Car Review: New Frontier has rugged design

Sep. 23—There's been much written about the new Frontier pickup in recent months. You may recall its new sheet metal debuting with the 2022 model following nearly 20 years of ho-hum-ness.

The industry was ready for a major change and, in some ways, it delivered; however after a week behind the wheel of the SV Crew Cab, we came away with mixed feelings. The mid-size pickup has a modern front grille that juts outward in a restyled fashion along with fender flares — a good thing.

Some of you remember driving without power steering back in the day and that's the feel Nissan built into this pickup: a surprisingly heavy turner that makes parallel parking a real chore. Our mid-range tester had a ruggedness about it, though, that helped us overlook some of its deficiencies. Its spacious cab has room to stretch and a good amount of storage up front and full-length compartments below the rear seat.

Powering the 4,800-pound truck frame is an impressive 310 horsepower V6 mated with a nine-speed automatic transmission. An earlier four-cylinder was discontinued. We found brisk acceleration off the line and the sprint to 60 miles per hour did so in a respectable 7.6 seconds, average for this segment. We liked its road performance as it delivered a compliant ride. Braking was precise and highway noise minimal. However, due to its shorter wheelbase, the ride was choppy over rugged pavement. Gear shifts were smooth with ample passing power when needed.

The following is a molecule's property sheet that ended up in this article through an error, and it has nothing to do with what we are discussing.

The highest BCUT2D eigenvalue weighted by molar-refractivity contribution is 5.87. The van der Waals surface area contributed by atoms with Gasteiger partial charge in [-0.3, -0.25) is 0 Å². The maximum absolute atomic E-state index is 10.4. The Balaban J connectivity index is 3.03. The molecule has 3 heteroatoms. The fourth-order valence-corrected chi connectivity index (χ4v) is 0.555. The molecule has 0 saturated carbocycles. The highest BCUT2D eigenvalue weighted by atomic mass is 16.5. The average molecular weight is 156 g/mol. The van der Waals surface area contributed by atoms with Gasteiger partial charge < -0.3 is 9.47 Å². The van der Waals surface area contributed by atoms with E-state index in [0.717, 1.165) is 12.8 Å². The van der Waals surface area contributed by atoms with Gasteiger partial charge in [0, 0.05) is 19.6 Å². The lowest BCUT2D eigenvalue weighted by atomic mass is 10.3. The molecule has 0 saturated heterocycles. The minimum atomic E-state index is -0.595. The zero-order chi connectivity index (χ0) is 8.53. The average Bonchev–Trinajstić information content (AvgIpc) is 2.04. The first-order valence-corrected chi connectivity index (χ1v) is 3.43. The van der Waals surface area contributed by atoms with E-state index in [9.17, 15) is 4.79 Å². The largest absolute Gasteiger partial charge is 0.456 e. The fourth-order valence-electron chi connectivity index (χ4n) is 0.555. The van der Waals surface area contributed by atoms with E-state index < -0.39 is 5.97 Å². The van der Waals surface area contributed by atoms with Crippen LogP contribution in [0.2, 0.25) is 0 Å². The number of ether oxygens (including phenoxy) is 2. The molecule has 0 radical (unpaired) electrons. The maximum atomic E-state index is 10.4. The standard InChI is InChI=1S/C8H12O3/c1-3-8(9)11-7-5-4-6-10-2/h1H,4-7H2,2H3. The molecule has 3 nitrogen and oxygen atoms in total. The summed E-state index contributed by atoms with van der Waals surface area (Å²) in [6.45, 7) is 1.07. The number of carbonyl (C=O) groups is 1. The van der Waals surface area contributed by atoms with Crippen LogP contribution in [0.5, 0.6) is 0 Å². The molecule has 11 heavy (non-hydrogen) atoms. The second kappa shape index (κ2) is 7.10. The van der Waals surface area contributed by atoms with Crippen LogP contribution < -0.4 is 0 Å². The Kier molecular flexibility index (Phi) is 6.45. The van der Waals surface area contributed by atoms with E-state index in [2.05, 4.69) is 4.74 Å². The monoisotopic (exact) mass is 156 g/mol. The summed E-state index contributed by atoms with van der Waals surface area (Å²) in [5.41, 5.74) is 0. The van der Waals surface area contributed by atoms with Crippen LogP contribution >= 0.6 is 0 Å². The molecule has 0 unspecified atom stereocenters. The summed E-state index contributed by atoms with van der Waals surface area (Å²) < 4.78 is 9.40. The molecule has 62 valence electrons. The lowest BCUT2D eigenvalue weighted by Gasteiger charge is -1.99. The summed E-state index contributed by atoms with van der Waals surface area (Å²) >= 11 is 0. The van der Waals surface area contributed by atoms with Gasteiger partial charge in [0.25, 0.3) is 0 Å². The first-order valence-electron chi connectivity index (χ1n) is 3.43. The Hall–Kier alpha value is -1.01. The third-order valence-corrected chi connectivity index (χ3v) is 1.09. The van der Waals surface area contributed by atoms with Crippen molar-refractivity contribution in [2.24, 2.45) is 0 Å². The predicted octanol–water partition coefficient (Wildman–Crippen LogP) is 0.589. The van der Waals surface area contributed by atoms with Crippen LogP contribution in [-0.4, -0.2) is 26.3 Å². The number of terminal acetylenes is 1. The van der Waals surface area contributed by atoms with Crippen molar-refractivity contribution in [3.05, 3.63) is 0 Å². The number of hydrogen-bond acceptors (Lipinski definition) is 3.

The new Frontier is available as a King Cab in S or SV trim ($27,840-33,740) or with spacious Crew Cab in base S, SV, Pro-X and Pro 4X ($29,340-37,240). All are available with rear wheel drive or 4x4 configuration. Destination fees add $1,175. Our SV Crew Cab LWB tipped the scales at $36,660 including a technology package — its sole option including bumper step and carpeted floor mats.

While the exterior gets a passing grade, we found interior amenities in our tester lacking with hard plastics and basic instrumentation and a rear seat in need of more cushioning. On the flip side, for those who detest touch screen controls, our tester had physical knobs for adjusting volume and tuning settings. Zero gravity seats offer excellent comfort for driver and passenger. Interior storage includes generous room behind and below retractable rear seats, center console and a storage bin on top of the dashboard.

The technology package includes standard forward collision warning. Nissan Safety Shield 360 features automatic high beams, automated front and rear emergency braking, blind spot monitors, rear cross traffic alert, lane departure warning and adaptive cruise control although the latter releases braking seconds after a stop. Standard connectivity is offered for Apple CarPlay and Android Auto and they connect through an eight-inch touchscreen.

There is some hefty competition for the new Frontier including the Chevy Colorado, Honda Ridgeline and Toyota Tacoma. A test drive will help sort out your favorites.

Contact independent automotive columnist Len Ingrassia at